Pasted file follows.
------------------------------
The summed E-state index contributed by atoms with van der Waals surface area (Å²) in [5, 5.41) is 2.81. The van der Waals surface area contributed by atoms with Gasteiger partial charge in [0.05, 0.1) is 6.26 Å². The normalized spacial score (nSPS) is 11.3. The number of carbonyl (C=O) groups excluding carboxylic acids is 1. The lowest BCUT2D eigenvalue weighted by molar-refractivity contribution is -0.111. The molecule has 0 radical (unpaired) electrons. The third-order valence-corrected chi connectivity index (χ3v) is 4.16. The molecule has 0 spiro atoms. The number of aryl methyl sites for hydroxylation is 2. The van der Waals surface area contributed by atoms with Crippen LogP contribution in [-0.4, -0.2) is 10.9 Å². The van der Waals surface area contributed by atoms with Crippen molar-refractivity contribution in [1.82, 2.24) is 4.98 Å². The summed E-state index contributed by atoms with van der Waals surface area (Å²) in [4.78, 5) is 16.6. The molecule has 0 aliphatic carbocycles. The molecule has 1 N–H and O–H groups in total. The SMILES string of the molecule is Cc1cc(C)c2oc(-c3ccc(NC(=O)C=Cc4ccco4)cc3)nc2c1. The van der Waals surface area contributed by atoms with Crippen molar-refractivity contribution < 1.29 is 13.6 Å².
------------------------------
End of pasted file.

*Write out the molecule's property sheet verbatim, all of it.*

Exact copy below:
The summed E-state index contributed by atoms with van der Waals surface area (Å²) in [5, 5.41) is 2.81. The van der Waals surface area contributed by atoms with Gasteiger partial charge in [0.05, 0.1) is 6.26 Å². The normalized spacial score (nSPS) is 11.3. The number of carbonyl (C=O) groups excluding carboxylic acids is 1. The lowest BCUT2D eigenvalue weighted by molar-refractivity contribution is -0.111. The molecule has 0 radical (unpaired) electrons. The third-order valence-corrected chi connectivity index (χ3v) is 4.16. The molecule has 0 spiro atoms. The number of aryl methyl sites for hydroxylation is 2. The van der Waals surface area contributed by atoms with Crippen LogP contribution in [-0.4, -0.2) is 10.9 Å². The van der Waals surface area contributed by atoms with Crippen molar-refractivity contribution in [1.82, 2.24) is 4.98 Å². The summed E-state index contributed by atoms with van der Waals surface area (Å²) in [4.78, 5) is 16.6. The molecule has 0 aliphatic carbocycles. The molecule has 1 N–H and O–H groups in total. The SMILES string of the molecule is Cc1cc(C)c2oc(-c3ccc(NC(=O)C=Cc4ccco4)cc3)nc2c1. The van der Waals surface area contributed by atoms with Crippen molar-refractivity contribution < 1.29 is 13.6 Å².